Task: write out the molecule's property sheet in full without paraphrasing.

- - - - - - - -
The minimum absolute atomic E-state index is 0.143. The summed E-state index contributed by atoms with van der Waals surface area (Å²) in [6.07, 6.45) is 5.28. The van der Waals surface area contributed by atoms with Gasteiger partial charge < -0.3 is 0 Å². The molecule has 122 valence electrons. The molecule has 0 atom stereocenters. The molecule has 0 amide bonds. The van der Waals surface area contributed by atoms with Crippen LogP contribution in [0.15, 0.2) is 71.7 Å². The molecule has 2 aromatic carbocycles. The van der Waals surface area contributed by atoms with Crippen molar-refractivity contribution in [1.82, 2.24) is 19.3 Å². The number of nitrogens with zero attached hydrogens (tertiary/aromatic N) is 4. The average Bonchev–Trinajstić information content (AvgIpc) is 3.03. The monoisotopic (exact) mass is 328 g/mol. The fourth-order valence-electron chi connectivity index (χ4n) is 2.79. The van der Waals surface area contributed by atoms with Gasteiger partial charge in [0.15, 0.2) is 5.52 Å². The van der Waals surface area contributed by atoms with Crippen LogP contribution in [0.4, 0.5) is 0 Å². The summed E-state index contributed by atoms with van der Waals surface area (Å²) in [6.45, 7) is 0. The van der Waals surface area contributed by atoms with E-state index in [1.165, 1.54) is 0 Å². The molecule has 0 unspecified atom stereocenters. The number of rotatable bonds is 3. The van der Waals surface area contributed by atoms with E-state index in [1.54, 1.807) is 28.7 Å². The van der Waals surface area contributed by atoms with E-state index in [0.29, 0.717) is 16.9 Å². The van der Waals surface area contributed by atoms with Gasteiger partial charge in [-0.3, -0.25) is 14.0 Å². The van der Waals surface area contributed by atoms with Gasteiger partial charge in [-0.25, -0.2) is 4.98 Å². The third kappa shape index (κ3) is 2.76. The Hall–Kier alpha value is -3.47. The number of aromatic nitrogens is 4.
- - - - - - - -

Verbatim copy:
The minimum absolute atomic E-state index is 0.143. The summed E-state index contributed by atoms with van der Waals surface area (Å²) in [6.07, 6.45) is 5.28. The van der Waals surface area contributed by atoms with Gasteiger partial charge < -0.3 is 0 Å². The molecule has 122 valence electrons. The molecule has 0 atom stereocenters. The molecule has 0 amide bonds. The van der Waals surface area contributed by atoms with Crippen LogP contribution in [0.15, 0.2) is 71.7 Å². The molecule has 2 aromatic carbocycles. The van der Waals surface area contributed by atoms with Crippen molar-refractivity contribution in [1.82, 2.24) is 19.3 Å². The number of nitrogens with zero attached hydrogens (tertiary/aromatic N) is 4. The average Bonchev–Trinajstić information content (AvgIpc) is 3.03. The monoisotopic (exact) mass is 328 g/mol. The fourth-order valence-electron chi connectivity index (χ4n) is 2.79. The van der Waals surface area contributed by atoms with Gasteiger partial charge in [0.15, 0.2) is 5.52 Å². The van der Waals surface area contributed by atoms with Crippen LogP contribution in [0.4, 0.5) is 0 Å². The summed E-state index contributed by atoms with van der Waals surface area (Å²) in [6.45, 7) is 0. The van der Waals surface area contributed by atoms with E-state index in [1.165, 1.54) is 0 Å². The molecule has 0 unspecified atom stereocenters. The number of rotatable bonds is 3. The van der Waals surface area contributed by atoms with E-state index in [1.54, 1.807) is 28.7 Å². The van der Waals surface area contributed by atoms with E-state index in [0.29, 0.717) is 16.9 Å². The van der Waals surface area contributed by atoms with Gasteiger partial charge in [-0.3, -0.25) is 14.0 Å². The van der Waals surface area contributed by atoms with Gasteiger partial charge in [-0.25, -0.2) is 4.98 Å². The third kappa shape index (κ3) is 2.76. The Hall–Kier alpha value is -3.47. The number of aromatic nitrogens is 4.